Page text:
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Economic and Social Review: Spring Issue Published

The Spring edition of the ESR has been published. The full edition is available here.

As usual, the journal carries a wide range of articles on Economic and Social Science topics. Below are the titles, with links to the individual articles. Happy reading!

The Long-term Consequences of the Irish Marriage Bar by Irene Mosca and Robert E. Wright

Bonding and Bridging Social Capital: The Determinants of English Language Fluency and Its Effects on the Labour Market Outcome of International Students in Ireland by Zizhen Wang

Private Health Insurance in Ireland: Trends and Determinants by Kanika Kapur

The Base of Party Political Support in Ireland: An Update by David Madden

Respect Your Elders: Evidence from Ireland’s R&D Tax Credit Reform by Jean Acheson and Rory Malone

Ireland’s Fiscal Spending Multipliers by Kate Ivory, Eddie Casey and Niall Conroy

Modelling and Measuring Gains from Labour Market Desegregation in Northern Ireland by Hannah KM Kling

3 replies on “Economic and Social Review: Spring Issue Published”

Once again, an excellent selection of very relevant research. Many thanks for posting it here.

However, the silence on this forum about the profound economic impacts on Ireland of Covid-19 is very strange. The contrast with the torrents of posts and comments during the GFC could not be more pronounced. I wonder why.

Some thoughts on the most pressing issue of today:

While the immediate fight to save as many lives as possible, the economic consequences of Covid-19 are likely to very severe.
Nobody needs to be told that Covid-19 is going to have very adverse consequences for both world health and world economics. While the fight to save as many lives as possible continues, we should begin to give some thought to the possible adverse economic consequences, and how they could be mitigated.
Government Borrowing Requirements:
Let us start by posing a realistic figure that EU governments might be required to expend, both in the fight to save lives, and in the subsequent fight to restart much-changed economies. Current EU government debt stands at €13,012 billion at Q3, 2019. Let us assume, for argument, that government borrowing EU-wide will need to increase by 25%, or just over €3,000 billion. Where will that funding come from, in addition to the funding required to roll over existing debt?
Such a level of debt can only realistically be contemplated under an ECB programme to buy those bonds. Otherwise, interest rates are likely to rise significantly. While the €750 billion bond buying programme helped to stabilise the market, it is small in the context of €13,000 existing debt. In addition, under ECB rules it does not, to my knowledge, cover new debt issued by governments. These new debt issues will need to commence very shortly. There is a usually a very limited amount of money that can be found at the back of the sofa.
One possible approach is that the ECB could commit, through bond buying, to bring all government bond rates to zero, or as close to zero as to make no difference, for the duration of the crisis. This is the only way to protect against widening bond spreads and a recurrence of the 2012 Euro crisis debacle. There is also a moral argument for this. What investor has a right of interest, in the current Covid-19 existential crisis. The ‘right’ to get money back is surely a bonus in the current environment.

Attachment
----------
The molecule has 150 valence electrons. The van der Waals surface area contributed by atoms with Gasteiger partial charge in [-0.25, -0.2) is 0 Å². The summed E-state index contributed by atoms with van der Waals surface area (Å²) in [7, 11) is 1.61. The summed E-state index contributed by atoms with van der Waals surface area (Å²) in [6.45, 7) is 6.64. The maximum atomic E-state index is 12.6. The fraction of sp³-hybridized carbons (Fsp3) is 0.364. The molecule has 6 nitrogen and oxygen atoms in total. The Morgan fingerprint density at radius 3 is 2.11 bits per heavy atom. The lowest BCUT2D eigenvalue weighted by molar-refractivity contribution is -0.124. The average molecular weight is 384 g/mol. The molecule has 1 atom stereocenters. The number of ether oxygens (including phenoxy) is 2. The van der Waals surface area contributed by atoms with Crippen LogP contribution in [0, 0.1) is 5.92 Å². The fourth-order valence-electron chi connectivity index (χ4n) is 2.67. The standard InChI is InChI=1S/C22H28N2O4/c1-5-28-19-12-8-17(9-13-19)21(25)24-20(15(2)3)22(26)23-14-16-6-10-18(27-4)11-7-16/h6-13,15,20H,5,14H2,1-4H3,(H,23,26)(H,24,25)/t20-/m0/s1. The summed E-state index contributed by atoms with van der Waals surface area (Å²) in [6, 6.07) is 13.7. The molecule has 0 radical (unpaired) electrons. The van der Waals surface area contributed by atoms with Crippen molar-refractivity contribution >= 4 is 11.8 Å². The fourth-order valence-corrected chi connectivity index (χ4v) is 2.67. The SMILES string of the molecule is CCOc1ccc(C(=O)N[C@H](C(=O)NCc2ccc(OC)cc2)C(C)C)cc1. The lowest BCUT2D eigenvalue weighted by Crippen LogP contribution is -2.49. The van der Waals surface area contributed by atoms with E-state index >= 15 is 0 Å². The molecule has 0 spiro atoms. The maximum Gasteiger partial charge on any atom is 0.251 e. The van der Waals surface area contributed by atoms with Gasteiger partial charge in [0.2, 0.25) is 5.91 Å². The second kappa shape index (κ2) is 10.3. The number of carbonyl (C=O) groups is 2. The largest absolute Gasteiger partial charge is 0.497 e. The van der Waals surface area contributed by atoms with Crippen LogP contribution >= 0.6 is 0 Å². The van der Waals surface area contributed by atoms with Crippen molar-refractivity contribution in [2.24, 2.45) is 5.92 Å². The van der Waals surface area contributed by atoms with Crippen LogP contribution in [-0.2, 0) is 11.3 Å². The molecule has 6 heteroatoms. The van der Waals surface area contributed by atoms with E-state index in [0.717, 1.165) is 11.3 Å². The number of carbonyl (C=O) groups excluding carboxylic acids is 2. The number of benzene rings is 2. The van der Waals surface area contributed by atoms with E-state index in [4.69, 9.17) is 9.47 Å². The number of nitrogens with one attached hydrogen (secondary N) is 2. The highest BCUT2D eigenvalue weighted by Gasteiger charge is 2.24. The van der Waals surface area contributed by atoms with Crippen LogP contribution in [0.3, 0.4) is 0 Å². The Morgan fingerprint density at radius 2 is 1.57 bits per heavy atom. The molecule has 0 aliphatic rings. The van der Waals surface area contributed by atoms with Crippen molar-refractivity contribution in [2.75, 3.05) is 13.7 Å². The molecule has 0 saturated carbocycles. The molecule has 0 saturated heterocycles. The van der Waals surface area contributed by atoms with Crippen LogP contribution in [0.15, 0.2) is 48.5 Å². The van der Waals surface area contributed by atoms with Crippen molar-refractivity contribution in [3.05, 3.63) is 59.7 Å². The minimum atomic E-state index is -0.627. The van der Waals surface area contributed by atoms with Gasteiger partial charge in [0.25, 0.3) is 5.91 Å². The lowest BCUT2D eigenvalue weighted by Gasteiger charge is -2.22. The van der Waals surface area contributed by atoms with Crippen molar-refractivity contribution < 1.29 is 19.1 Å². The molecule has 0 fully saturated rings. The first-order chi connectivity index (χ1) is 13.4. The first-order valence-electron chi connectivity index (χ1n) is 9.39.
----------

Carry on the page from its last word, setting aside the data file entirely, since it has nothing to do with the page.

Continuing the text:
Bank Liquidity and Solvency:
It requires no great economic foresight to see that bank profitability is going to take a severe hit during this initial health crisis, and particularly during the economic fall-out. The ECB is responsible for setting the capital requirements for all major banks in the EU for the past number of years. If those capital levels prove to be inadequate in some cases, in the Covid-19 fallout, then the buck stops with the ECB. Some industries will fail entirely, and others will not easily recover. The employees in those industries will face an equally difficult time. The consequent losses will rapidly eat into bank capital, possibly terminally so. Therefore, the ECB must either allow the banks to fail, causing mayhem, or support the banks in crisis mode. [Remember ELA, anybody].
There is a more proactive stance that the ECB could take. The ECB could issue deferred equity in all EU banks. The deferred shares would have no voting or dividend rights, and would only be activated when the bank starts to breach solvency requirements. The deferred shares would rank in priority over ordinary shares, and would dilute the value of ordinary share when activated. The net effect would be that ECB stands behind all banks in the Euro area, after ordinary shareholders are wiped out. Such a pro-active stance would immediately banish concerns about the solvency of the entire Euro banking system.
Food Security:
Food security will soon become a concern for next winter. While there may not be a huge fall off in production, all governments will try to increase domestic food stocks as a contingency. This could cause temporary shortages of next winter. This means that food production in Ireland needs to be rebalanced towards the food staples. We can simply not rely on normal market functioning and normal logistics to remain normal until this crisis is well over. In addition, Ireland is well capable of becoming a net exporter to less fortunate countries where food shortages will certainly occur.
Finally:
We are all engaged right now in the most immediate battle front to stop the spread of the virus, and to roll it back. Our public officials, front line workers, and communities have done exceptionally well. Above all, they need our support now. But when their fight is over, let us not present them with other problems that could have been solved with foresight and planning.

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